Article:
The Washington Informer Charities 11th Annual African American Heritage Tour on June 24th to Montgomery County started at Allen Chapel AME Church in Southeast where participants received gift bags and bus assignments and enjoyed a continental breakfast. Washington Informer Publisher Denise Rolark Barnes and Advertising Director Ron Burke welcomed participants and thanked Allen Chapel for opening its doors. Two buses were loaded for a short ride to the first stop with tour guides provided by Juanita Katon. Guides Sandra Moore and Bill Holland pointed out notable landmarks during the ride. (Photos by Robert Roberts and Shevry Lassiter)
One of the tour stops was the Button Farm Living History Center in Rockville. Anthony Cohen, founder and President of the Menare Foundation, operates Button Farm. He told how he designed the Underground Railroad Immersion Experiences at the farm in 1997 to prepare Oprah Winfrey for her role in Beloved.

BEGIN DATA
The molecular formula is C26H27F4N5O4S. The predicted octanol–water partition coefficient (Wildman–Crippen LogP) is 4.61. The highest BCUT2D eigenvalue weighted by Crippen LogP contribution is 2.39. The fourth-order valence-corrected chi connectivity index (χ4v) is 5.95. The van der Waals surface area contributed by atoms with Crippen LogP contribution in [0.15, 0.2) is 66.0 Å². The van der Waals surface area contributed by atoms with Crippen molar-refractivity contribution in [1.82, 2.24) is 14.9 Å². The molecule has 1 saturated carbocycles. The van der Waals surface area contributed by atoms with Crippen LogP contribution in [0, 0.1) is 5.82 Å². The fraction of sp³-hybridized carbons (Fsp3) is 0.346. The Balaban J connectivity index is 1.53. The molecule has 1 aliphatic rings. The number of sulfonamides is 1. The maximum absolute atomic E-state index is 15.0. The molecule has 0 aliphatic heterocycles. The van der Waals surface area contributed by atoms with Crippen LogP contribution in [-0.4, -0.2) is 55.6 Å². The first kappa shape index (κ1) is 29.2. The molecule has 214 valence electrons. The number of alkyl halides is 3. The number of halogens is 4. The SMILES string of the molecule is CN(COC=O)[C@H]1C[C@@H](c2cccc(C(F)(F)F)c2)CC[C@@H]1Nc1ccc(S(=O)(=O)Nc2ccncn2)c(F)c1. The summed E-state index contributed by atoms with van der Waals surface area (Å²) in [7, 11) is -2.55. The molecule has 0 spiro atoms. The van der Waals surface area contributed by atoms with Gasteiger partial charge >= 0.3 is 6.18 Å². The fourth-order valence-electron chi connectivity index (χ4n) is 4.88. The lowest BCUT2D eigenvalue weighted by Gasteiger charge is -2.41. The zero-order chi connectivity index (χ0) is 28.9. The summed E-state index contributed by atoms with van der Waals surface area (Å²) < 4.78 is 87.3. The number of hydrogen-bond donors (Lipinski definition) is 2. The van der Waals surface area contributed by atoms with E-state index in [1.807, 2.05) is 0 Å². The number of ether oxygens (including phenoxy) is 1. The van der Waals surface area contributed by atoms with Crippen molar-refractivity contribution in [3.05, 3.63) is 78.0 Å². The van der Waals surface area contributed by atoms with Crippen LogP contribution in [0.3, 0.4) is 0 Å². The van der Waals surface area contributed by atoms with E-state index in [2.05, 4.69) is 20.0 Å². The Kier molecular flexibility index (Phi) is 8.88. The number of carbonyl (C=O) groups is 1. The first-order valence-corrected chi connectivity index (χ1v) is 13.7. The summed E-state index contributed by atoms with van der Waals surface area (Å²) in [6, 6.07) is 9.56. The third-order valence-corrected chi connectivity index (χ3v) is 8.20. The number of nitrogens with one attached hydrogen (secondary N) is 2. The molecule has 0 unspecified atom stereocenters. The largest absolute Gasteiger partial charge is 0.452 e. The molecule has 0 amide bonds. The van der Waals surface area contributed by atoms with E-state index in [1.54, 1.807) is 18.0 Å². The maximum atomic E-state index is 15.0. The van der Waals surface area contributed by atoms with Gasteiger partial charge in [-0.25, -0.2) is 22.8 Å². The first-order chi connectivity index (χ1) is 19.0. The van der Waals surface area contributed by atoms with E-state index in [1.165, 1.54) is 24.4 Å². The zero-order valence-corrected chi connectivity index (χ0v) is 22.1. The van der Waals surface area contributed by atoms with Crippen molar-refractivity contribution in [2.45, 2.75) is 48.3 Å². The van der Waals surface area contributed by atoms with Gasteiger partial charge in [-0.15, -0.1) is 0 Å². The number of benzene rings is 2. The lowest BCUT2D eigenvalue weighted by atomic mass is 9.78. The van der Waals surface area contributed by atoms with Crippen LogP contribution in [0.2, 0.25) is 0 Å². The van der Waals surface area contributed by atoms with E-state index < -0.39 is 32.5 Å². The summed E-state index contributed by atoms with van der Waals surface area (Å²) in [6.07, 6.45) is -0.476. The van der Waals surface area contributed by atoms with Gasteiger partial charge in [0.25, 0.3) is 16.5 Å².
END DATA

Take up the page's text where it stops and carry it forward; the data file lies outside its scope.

Cohen, who was adopted by a Jewish family, hence the name, took participants to an area containing herbs and vegetables grown during the times of slavery. Other sightings were the no kill hog pen, a barn, a farm house, and a wagon. Participants passed around a recreated tool used to punish slaves as Cohen explained its use.
The bus stopped at the Boyds Negro School on White Ground Road in Boyds, Maryland where tour guide Nanette Hunter told the history of the one-room 22 x 30 foot wooden building.
Heated by a wood stove, the Boyds Negro School served as the only public school for African Americans in the Boyds area from 1895-1936. Students in grades 1-8 walked for miles to attend class.
The tour stopped at the Josiah Henson Museum & Park in Rockville and received information about Henson’s life from the Museum’s docent, Mark Thorne. Visitors were given a tour of a slave kitchen that showed a bed area stowed above the stove. The kitchen included the original clay floor. The slave kitchen was attached to the big house.